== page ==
By Desirée Taylor
Questions remain as to how many of Camden’s current 270 officers will be rehired to join the new county police force. Initially county officials claimed they could only rehire 49 percent in order to avoid having to comply with the terms of the union contract. But negotiations with the union could change that amount says Jose Cordero, the architect of the plan to create Camden’s new metro division.
“We’re hopeful some agreement will be reached so we can hire many qualified police officers to staff this department,” said Cordero. “We think that’s a win for all.”
The state civil service commission cleared the way for Camden County to start hiring about 400 officers, the majority of whom will be on the streets according to county officials. In order to expedite the hiring process, the new officers won’t have to take the civil service test. But civil service protections will begin a year later. Still, union officials say this waiver sets a bad precedent.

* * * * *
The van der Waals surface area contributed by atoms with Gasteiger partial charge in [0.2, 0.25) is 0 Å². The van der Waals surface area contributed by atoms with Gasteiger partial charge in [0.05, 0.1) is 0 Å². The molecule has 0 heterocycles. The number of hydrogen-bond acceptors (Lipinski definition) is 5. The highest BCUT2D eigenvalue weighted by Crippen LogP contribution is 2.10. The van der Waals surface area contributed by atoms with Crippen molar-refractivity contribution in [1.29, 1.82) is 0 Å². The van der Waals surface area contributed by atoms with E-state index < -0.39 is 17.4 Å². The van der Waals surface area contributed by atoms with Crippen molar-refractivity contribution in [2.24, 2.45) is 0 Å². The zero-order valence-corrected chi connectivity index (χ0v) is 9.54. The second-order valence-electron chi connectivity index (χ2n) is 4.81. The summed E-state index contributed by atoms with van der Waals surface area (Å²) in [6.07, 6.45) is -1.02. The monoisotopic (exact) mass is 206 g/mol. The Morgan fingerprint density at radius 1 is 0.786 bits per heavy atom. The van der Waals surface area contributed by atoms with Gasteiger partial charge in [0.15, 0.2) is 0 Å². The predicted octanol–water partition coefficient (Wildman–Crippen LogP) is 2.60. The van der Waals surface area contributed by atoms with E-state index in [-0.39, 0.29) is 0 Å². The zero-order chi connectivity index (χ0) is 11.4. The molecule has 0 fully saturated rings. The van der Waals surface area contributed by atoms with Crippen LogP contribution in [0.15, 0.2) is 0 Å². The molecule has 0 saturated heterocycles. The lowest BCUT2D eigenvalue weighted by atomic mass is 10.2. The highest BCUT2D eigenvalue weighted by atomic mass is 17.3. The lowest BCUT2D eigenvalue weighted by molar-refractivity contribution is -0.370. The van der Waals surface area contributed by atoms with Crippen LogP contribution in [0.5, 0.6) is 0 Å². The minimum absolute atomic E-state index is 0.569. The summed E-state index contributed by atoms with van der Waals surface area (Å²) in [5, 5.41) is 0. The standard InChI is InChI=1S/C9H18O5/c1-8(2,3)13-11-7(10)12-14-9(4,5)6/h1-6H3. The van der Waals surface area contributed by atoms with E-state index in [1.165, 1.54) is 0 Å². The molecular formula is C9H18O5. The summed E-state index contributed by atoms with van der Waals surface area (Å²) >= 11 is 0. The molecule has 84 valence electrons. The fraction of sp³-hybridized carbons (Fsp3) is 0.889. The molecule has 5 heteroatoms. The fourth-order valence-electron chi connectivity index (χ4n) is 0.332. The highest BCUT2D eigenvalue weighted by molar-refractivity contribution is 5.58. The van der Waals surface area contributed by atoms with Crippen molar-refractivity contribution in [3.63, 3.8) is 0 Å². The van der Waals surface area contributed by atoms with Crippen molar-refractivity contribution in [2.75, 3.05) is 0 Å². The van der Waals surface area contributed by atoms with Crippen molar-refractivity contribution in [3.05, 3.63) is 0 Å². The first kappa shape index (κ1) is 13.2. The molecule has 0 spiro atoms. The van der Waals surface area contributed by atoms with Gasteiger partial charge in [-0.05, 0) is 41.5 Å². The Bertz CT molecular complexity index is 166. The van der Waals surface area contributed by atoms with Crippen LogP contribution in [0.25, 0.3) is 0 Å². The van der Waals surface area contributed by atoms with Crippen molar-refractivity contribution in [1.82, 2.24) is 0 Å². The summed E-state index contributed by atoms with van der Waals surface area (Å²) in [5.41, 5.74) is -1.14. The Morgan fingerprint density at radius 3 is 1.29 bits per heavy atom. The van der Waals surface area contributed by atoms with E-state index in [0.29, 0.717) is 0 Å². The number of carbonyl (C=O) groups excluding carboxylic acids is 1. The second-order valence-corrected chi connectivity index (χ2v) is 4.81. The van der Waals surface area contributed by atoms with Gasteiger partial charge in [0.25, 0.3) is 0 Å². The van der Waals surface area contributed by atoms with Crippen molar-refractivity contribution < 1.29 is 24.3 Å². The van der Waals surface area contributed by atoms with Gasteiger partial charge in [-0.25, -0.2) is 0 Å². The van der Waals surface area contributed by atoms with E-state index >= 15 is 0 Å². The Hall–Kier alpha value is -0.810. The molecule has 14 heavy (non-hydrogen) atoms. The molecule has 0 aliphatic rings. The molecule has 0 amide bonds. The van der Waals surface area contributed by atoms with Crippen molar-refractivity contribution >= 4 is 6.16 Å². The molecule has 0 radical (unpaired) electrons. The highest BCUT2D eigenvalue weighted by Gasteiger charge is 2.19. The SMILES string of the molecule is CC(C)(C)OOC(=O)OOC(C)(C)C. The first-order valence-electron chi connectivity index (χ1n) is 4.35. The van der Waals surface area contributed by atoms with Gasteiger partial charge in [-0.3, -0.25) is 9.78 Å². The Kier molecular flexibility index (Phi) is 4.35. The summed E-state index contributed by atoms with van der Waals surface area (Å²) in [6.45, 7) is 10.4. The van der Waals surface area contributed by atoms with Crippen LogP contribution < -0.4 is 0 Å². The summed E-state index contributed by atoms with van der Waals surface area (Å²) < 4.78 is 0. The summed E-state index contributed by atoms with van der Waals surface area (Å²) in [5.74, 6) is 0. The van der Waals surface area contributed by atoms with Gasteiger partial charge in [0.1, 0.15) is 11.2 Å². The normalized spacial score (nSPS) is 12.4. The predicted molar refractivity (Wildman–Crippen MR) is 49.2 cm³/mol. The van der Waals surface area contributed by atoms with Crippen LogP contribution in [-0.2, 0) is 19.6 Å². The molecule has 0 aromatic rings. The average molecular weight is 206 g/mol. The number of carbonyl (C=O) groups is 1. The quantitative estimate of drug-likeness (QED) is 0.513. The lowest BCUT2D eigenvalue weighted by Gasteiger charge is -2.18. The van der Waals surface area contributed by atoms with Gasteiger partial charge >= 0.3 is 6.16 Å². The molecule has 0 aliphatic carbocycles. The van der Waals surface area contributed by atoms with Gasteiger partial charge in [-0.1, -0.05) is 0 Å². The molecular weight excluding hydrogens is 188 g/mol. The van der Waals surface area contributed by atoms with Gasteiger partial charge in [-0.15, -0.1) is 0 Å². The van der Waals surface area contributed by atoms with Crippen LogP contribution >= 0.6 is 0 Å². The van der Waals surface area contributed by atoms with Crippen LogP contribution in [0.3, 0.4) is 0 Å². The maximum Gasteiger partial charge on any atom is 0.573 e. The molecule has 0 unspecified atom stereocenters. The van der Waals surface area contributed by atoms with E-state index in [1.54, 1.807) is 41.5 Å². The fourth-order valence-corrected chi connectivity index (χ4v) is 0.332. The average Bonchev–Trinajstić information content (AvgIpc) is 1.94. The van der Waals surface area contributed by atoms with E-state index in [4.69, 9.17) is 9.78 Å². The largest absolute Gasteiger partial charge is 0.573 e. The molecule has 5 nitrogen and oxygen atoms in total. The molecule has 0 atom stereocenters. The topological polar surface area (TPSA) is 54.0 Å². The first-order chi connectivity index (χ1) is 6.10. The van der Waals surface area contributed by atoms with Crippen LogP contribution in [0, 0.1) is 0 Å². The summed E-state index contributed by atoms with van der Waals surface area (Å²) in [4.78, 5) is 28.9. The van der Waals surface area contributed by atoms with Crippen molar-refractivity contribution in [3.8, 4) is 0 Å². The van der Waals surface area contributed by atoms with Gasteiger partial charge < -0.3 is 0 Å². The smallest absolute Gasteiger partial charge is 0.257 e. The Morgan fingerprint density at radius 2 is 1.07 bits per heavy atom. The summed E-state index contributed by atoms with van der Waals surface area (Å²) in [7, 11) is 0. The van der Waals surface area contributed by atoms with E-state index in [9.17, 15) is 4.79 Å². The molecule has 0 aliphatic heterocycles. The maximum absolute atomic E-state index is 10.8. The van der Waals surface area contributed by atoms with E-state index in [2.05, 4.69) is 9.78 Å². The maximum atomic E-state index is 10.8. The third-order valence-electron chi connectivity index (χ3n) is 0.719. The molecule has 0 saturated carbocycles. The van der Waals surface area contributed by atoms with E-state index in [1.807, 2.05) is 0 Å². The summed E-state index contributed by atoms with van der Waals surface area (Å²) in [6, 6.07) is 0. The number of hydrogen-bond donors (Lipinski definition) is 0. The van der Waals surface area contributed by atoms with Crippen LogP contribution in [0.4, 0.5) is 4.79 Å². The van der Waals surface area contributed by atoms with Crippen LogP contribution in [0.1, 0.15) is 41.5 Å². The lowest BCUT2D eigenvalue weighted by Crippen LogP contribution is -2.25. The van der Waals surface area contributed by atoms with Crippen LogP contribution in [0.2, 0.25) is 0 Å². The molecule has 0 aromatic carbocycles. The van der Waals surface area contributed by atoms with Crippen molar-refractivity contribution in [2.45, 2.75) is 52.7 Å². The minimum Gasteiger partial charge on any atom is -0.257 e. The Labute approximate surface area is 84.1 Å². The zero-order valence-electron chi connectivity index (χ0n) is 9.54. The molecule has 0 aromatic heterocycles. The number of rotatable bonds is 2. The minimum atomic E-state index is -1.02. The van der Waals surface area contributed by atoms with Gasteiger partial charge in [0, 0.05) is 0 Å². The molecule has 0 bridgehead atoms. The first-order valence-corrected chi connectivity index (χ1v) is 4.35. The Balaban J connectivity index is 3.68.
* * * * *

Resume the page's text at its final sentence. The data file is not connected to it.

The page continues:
“To waive any of civil service requirements puts you on slippery slope,” said Camden Fraternal Order of Police John Williamson.
So far no other municipalities have plans to join the county force. The city of Camden will foot the bill, which is estimated to be around $65 million — the same amount as the current police budget. But the metro division will have an additional 130 officers. County officials say they’re able to do this by eliminating fringe benefits and by adding more than 100 civilians.
With 54 homicides in Camden so far this year — on pace to break a previous record of 58 — residents are hoping a solution is found soon. But they have mixed opinions about whether the new county force will be able to stop the violence.